The effects of the deteriorating relations between Gulf states and Qatar have reached Pakistan as currency dealers in Pakistan have started to discontinue the buying and selling of Qatari Riyals.
According to Dunya News, currency dealers in Pakistan, especially in Rawalpindi s currency market, are refusing to convert or buy Qatari Riyals. This is having an adverse effect on families of Pakistanis working in Qatar as they are facing difficulties in converting the Qatari Riyals sent by their family members working in Qatar into Pak Rupees.
This practice of not buying and selling in Qatari Riyals is being carried out in the country since three days. Families of Pakistanis working in Qatar are facing great difficulties as in the month of Ramazan, with the Eid approaching, they are unable to buy anything as they are in possession of a currency that no one is willing to convert.
On Monday, the Gulf region plunged into a diplomatic crisis as Arab nations including Saudi Arabia, United Arab Emirates, Bahrain and Egypt cut off ties with Qatar. Qatari diplomats were ejected; air, land and sea routes were closed off and Qatari residents were given two weeks by these countries to leave. The reason given for this move was Qatar s support of terrorism and its hand in destabilising the region. Analysts claimed that Qatar s support of the Muslim Brotherhood and its tolerance of Iran were the reason why Saudi Arabia and its allies cut off ties with Qatar.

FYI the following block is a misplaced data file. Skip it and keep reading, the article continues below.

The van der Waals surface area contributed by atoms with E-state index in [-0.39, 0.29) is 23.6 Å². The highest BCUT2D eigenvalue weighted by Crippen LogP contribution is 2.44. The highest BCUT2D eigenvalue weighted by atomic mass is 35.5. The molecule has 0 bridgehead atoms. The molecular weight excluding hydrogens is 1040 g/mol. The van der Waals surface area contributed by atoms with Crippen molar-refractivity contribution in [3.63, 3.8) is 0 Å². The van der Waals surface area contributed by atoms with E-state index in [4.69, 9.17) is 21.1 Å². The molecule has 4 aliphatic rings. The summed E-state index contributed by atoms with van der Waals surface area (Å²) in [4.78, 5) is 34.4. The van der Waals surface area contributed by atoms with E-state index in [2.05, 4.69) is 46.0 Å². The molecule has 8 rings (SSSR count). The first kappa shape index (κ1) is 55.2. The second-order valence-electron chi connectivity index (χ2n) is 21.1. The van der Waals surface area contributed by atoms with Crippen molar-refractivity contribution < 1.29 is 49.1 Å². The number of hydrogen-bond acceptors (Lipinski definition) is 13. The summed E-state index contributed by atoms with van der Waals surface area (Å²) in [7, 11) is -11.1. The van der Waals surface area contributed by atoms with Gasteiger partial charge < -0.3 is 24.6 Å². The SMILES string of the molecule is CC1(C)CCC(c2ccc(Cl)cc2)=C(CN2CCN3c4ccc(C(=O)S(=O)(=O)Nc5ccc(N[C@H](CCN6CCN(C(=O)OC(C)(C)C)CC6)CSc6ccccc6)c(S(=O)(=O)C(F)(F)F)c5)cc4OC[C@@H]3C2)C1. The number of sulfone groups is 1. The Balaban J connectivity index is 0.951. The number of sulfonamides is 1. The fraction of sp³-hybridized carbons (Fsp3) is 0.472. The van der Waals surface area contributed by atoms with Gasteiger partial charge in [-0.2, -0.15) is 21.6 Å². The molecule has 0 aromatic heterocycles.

Moreover, according to reports, the Qatari currency has come under pressure as Gulf commercial banks have started putting a halt to their dealings with Qatar. According to Reuters, the current exchange rate between US Dollars and Qatari Riyal is at its lowest point since June 2016. Saudi Arabia s central bank has advised banks in the kingdom not to trade with Qatari banks in Qatari Riyals. Furthermore, central banks in the UAE and Bahrain have also asked respective banks in their countries to report their exposure to Qatari banks. Reuters has also reported that banks in Sri Lanka have stopped buying Qatari Riyals, saying that their counterpart banks in Singapore had advised them not to accept the currency.
Initially, it had seemed that the effects of this rift will stay in the Gulf region and won t spillover into the surrounding region. But with currency dealers in Pakistan refusing to convert Qatari Riyals, banks in Sri Lanka and countries as far off as Singapore refusing to deal with Qatar, it seems that Gulf tensions will not only be detrimental to the surrounding region and close allies of the involved parties, but will negatively affect all the countries that had some sort of economic and financial linkage with Qatar.